USS Vincennes CL-64 (1944-1969)

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The USS Vincennes, a 10,000 ton vessel, was one of the Cleveland-class light cruisers. The ship was built in Quincy, Massachusetts and commissioned in January of 1944. The ship initially performed shakedown operations in the area surrounding the Caribbean.

Action in World War II

In early May of 1944, the Vincennes was sent to the Pacific war zone, beginning first in Pearl Harbor. Initially placed in the Task Force 58, the cruiser was in action soon after arrival at Pearl Harbor, joining the Marianas Campaign during June, July, and August. The primary responsibility of the USS Vincennes during the Battle of the Philippine Sea was to screen aircraft carriers; it carried out similar duties during the strikes on the Mariana, Bonin, and Volcano Islands.

In September, during the Palaus Campaign, the Vincennes continued its operations with fast carriers and continued strikes in the Western Pacific in the beginning of October. In late October, the Vincennes saw action in the Battle of Leyte and shortly after, from November 1944 to January 1945, the ship was included in the Philippines Campaign. Off the shore of Palaus, the USS Vincennes bombarded an enemy and destroyed a Japanese warship during the latter end of the battle within Leyte Gulf. The ship was also responsible for covering damaged ships as they left the battle. These ships include the USS Houston and Canberra which were hit with torpedoes near Formosa in October.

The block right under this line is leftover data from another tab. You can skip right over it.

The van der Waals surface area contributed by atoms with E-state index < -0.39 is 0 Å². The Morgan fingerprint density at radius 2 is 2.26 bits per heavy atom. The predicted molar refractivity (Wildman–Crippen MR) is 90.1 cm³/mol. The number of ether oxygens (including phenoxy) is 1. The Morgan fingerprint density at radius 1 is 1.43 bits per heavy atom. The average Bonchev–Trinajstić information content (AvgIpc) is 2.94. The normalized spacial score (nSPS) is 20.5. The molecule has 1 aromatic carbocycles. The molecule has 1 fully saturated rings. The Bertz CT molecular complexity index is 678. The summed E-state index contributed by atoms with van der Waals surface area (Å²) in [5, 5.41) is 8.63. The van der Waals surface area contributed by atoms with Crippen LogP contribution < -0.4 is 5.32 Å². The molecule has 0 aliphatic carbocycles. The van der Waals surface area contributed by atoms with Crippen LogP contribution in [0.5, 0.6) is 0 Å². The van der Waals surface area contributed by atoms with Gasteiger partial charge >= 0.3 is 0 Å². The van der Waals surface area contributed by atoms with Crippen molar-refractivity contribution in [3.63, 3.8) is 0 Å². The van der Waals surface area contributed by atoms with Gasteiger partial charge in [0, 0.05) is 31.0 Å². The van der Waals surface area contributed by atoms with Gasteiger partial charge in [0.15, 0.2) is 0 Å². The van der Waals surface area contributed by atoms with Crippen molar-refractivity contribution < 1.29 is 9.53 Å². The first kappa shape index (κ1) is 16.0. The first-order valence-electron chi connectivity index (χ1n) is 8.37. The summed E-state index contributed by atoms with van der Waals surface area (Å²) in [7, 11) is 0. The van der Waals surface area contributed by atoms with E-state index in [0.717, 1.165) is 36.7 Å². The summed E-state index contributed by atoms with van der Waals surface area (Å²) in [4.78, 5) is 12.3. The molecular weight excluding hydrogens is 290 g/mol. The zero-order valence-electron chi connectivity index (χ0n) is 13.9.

In February and March of 1945, the Vincennes was a part of attacks on the Japanese islands during the Iwo Jima Campaign. The ship was used primarily to escort carrier ships but the guns aboard the ship were also used to shell the Okino Daito Shima. For the first month at Okinawa, the Vincennes was used as a carrier screen but towards the end of March, the ship shifted gears and was used as a bombarder in order to support the ground operations at Okinawa.

After the War

The Vincennes was revamped off the coast of California in July and August of 1945, and returned to the battle just when the Japanese were surrendering. For the remainder of 1945, the ship was used as a transporter as an intricate part in Operation “Magic Carpet”, designed to bring as many Americans home from the Pacific area. The Vincennes spent time in the South Pacific and New Zealand. March of 1946 marked the beginning of the Vincennes’ inactivity and soon following the ship was decommissioned.

Asbestos in Navy Ships

Although an essential component of the naval fleet, even today, naval cruisers also pose a lasting health risk to soldiers serving on them. Unfortunately, products containing asbestos were common, especially on older ships, because of the material’s high resistance to heat and fire. Despite its value as an insulator, asbestos fiber intake can lead to several serious health consequences, including mesothelioma, a devastating cancer without cure. Current and former military personnel who came into contact with these ships should seek immediate medical attention in order to detect possible health consequences associated with asbestos exposure.


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